The 94 is probably my favorite ski right now. It is stiffer and more solid. I use it on snow days and the day after. Beyond that other skis are better and more fun to be on. The tips will not flap on the 94, you can straightline it through most everything and if you are in some fresh/softer snow (even if it is an an inch or two) it is very user freindly in bumps (but if they are hard it is much more work than the 84). It is a great crud busting ski and will power through crud and chop (far superior to the 84 in this). For it's width it is quite quick edge to edge. I can even do edge locked slalom flushes but they are on the slow side. In soft snow it will do everything and you can be quite agressive with it (not really with the 84). It will also carve nice edge locked arcs on groomed terrain in GS turns at speed.

I ski in Montana so the snow is simliar to Colorado. Both skis are very nice. It comes down to what you want more (a do everythng midfat 84) or a super soft snow ski that you can push (the 94). My sense is that there may be better do everything midfats like the Dynastar Sultan 85 or the Stockli Rotor 84. I have been on neither but the reviews and comments are excellent.

Hope that helps.
post #8 of 13

When I bought my Watea 94s Sierra Jim described them as the widest 50/50 ski you can get, which I think is an apt discription. If you want an all mountain ski with a preference for soft snow and crud, IMO you cannot do much better.  If you are really only going to use them in the deeper and cut up stuff more like 30% of the time, the 84s may be a better choice.

The OP sounded like he had already made his decision on the 84s.  They are both good skis, so it comes down to putting aside the wishful thinking and realistically assessing how you will be using them.

post #9 of 13
I like the 94's, but you sound like the 84's would be a better fit.  Now you need to ask, how long should I go with the Watea 84's?  What mounting point for the bindings?  We can talk all day, dude.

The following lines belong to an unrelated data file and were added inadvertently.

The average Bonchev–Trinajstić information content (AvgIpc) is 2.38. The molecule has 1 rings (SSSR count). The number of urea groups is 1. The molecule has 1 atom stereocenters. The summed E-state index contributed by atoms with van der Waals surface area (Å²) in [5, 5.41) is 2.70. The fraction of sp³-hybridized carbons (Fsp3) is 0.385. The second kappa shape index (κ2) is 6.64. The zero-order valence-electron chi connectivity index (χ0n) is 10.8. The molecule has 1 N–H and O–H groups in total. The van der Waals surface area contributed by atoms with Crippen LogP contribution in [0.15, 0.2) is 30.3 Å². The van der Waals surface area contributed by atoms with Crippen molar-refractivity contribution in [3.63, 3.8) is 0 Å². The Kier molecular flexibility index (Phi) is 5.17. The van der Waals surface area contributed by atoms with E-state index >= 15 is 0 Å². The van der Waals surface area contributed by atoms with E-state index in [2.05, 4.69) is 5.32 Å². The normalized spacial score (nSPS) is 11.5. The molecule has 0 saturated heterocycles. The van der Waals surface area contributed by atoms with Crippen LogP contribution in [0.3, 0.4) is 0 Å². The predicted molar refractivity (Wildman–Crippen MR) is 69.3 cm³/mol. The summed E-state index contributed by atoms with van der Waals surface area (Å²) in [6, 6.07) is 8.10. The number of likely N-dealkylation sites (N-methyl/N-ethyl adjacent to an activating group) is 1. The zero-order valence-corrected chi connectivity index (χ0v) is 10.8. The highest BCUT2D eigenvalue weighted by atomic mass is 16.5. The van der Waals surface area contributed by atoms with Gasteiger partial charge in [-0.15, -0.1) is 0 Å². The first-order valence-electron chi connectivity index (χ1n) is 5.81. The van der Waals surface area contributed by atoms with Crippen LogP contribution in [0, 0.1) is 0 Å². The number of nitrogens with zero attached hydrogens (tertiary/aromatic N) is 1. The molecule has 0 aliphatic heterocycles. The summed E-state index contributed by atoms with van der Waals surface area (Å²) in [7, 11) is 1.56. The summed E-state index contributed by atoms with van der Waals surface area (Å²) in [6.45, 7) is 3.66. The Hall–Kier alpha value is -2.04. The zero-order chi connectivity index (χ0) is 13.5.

post #10 of 13
Thread Starter 
I think that I might be leaning toward Dynastar Sultan 85s now.  As far as the Wateas go, I think that 84 sounds like a better choice than 94 for what I need.  Thanks for all of the advice that everybody's given so far, and keep it coming if you've got more!
post #11 of 13
I've skied both the Watea 84 and the Sultan 85 and personally preferred the Watea by a large margin.  Hard to articulate exactly why, but I felt it was more forgiving and more fun.  I found it easier in the bumps and trees, yet fun to carve on the groomers.  I enjoy skiing bowls and chutes and doing some hiking, but the reality in my case is that the majority of my time is spent skiing lift served runs with either kids, wife or other friends who aren't as adventurous.  For this reason, I'm leaning towards a bit narrower ski, and so far, the Watea seems to fit the bill.

All that being said, I had a great experience on the Salomon Lords, which are a completely different animal.  I would like to try them and the Watea 84's back to back for comparison.
post #12 of 13
Another ski to possibly consider is the Hart One.

I skied the Hart One today and they made my Salomon Lords feel like crap. The Hart was quick edge to edge with very good edge hold. I was very surprised with the Hart being such a wide ski(132-96-122). In the bumps and on groomers they moved around just as easy as my park skis(Volkl Dogen) with a 81mm waist. You can drive the tip in the moguls and the tip will bite and start pulling you through the turn. The tail just hooks up and follows. It took a few runs to get used to the tail not breaking loose like on the Lords. The Hart excelled in the soft snow and cut up moguls. At speeds that I have to start shutting things down with my Lords the Hart wanted more and became more fun as I pushed them. They cut through crud very well. I think the Hart would be a blast to take through a GS course. The stability and edge hold made for a ski you could really trust at speed.
post #13 of 13
Quote:
Originally Posted by CR0SS View Post

Another ski to possibly consider is the Hart One.

I skied the Hart One today and they made my Salomon Lords feel like crap. The Hart was quick edge to edge with very good edge hold. I was very surprised with the Hart being such a wide ski(132-96-122). In the bumps and on groomers they moved around just as easy as my park skis(Volkl Dogen) with a 81mm waist. You can drive the tip in the moguls and the tip will bite and start pulling you through the turn. The tail just hooks up and follows. It took a few runs to get used to the tail not breaking loose like on the Lords. The Hart excelled in the soft snow and cut up moguls. At speeds that I have to start shutting things down with my Lords the Hart wanted more and became more fun as I pushed them. They cut through crud very well. I think the Hart would be a blast to take through a GS course. The stability and edge hold made for a ski you could really trust at speed.

I'm curious to hear more opinions on the Hart One / Hart The One.